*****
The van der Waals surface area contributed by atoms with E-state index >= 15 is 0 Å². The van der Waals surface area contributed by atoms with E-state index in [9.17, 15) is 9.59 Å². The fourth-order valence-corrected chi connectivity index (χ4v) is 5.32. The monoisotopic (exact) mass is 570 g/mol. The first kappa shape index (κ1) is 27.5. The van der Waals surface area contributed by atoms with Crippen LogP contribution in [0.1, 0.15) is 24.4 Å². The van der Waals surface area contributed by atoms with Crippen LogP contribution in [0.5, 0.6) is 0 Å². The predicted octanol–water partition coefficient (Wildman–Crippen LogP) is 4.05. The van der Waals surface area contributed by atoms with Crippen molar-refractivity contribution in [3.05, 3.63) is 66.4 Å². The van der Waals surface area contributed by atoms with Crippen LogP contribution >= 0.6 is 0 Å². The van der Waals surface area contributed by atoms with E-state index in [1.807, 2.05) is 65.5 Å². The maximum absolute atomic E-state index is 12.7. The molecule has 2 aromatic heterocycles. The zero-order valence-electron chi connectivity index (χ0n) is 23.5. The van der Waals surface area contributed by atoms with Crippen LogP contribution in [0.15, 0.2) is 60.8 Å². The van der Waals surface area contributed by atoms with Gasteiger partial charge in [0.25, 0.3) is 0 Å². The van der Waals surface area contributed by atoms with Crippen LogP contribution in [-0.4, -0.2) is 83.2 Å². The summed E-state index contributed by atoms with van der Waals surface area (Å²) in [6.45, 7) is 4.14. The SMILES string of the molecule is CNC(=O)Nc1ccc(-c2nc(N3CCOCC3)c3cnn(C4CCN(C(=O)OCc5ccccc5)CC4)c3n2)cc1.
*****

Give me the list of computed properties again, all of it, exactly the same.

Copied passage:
The van der Waals surface area contributed by atoms with E-state index >= 15 is 0 Å². The van der Waals surface area contributed by atoms with E-state index in [9.17, 15) is 9.59 Å². The fourth-order valence-corrected chi connectivity index (χ4v) is 5.32. The monoisotopic (exact) mass is 570 g/mol. The first kappa shape index (κ1) is 27.5. The van der Waals surface area contributed by atoms with Crippen LogP contribution in [0.1, 0.15) is 24.4 Å². The van der Waals surface area contributed by atoms with Crippen LogP contribution in [0.5, 0.6) is 0 Å². The predicted octanol–water partition coefficient (Wildman–Crippen LogP) is 4.05. The van der Waals surface area contributed by atoms with Crippen molar-refractivity contribution in [3.05, 3.63) is 66.4 Å². The van der Waals surface area contributed by atoms with Crippen LogP contribution >= 0.6 is 0 Å². The van der Waals surface area contributed by atoms with E-state index in [1.807, 2.05) is 65.5 Å². The maximum absolute atomic E-state index is 12.7. The molecule has 2 aromatic heterocycles. The zero-order valence-electron chi connectivity index (χ0n) is 23.5. The van der Waals surface area contributed by atoms with Crippen LogP contribution in [0.15, 0.2) is 60.8 Å². The van der Waals surface area contributed by atoms with Gasteiger partial charge in [0.25, 0.3) is 0 Å². The van der Waals surface area contributed by atoms with Crippen LogP contribution in [-0.4, -0.2) is 83.2 Å². The summed E-state index contributed by atoms with van der Waals surface area (Å²) in [6.45, 7) is 4.14. The SMILES string of the molecule is CNC(=O)Nc1ccc(-c2nc(N3CCOCC3)c3cnn(C4CCN(C(=O)OCc5ccccc5)CC4)c3n2)cc1.